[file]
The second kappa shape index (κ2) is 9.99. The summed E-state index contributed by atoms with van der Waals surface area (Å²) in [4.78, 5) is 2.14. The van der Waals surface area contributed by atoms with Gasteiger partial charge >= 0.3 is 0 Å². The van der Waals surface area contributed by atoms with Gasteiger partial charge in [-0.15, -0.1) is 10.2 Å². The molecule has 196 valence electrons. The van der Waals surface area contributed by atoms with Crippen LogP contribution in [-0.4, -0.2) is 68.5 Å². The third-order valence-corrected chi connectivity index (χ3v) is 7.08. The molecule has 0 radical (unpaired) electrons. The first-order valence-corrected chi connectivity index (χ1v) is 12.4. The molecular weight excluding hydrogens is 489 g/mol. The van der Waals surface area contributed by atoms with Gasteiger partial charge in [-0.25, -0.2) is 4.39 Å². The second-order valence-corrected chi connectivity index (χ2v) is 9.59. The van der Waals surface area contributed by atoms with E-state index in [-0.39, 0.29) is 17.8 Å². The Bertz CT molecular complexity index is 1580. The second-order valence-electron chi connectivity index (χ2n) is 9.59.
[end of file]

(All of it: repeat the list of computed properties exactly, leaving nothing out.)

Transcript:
The second kappa shape index (κ2) is 9.99. The summed E-state index contributed by atoms with van der Waals surface area (Å²) in [4.78, 5) is 2.14. The van der Waals surface area contributed by atoms with Gasteiger partial charge >= 0.3 is 0 Å². The van der Waals surface area contributed by atoms with Gasteiger partial charge in [-0.15, -0.1) is 10.2 Å². The molecule has 196 valence electrons. The van der Waals surface area contributed by atoms with Crippen LogP contribution in [-0.4, -0.2) is 68.5 Å². The third-order valence-corrected chi connectivity index (χ3v) is 7.08. The molecule has 0 radical (unpaired) electrons. The first-order valence-corrected chi connectivity index (χ1v) is 12.4. The molecular weight excluding hydrogens is 489 g/mol. The van der Waals surface area contributed by atoms with Gasteiger partial charge in [-0.25, -0.2) is 4.39 Å². The second-order valence-corrected chi connectivity index (χ2v) is 9.59. The van der Waals surface area contributed by atoms with E-state index in [-0.39, 0.29) is 17.8 Å². The Bertz CT molecular complexity index is 1580. The second-order valence-electron chi connectivity index (χ2n) is 9.59.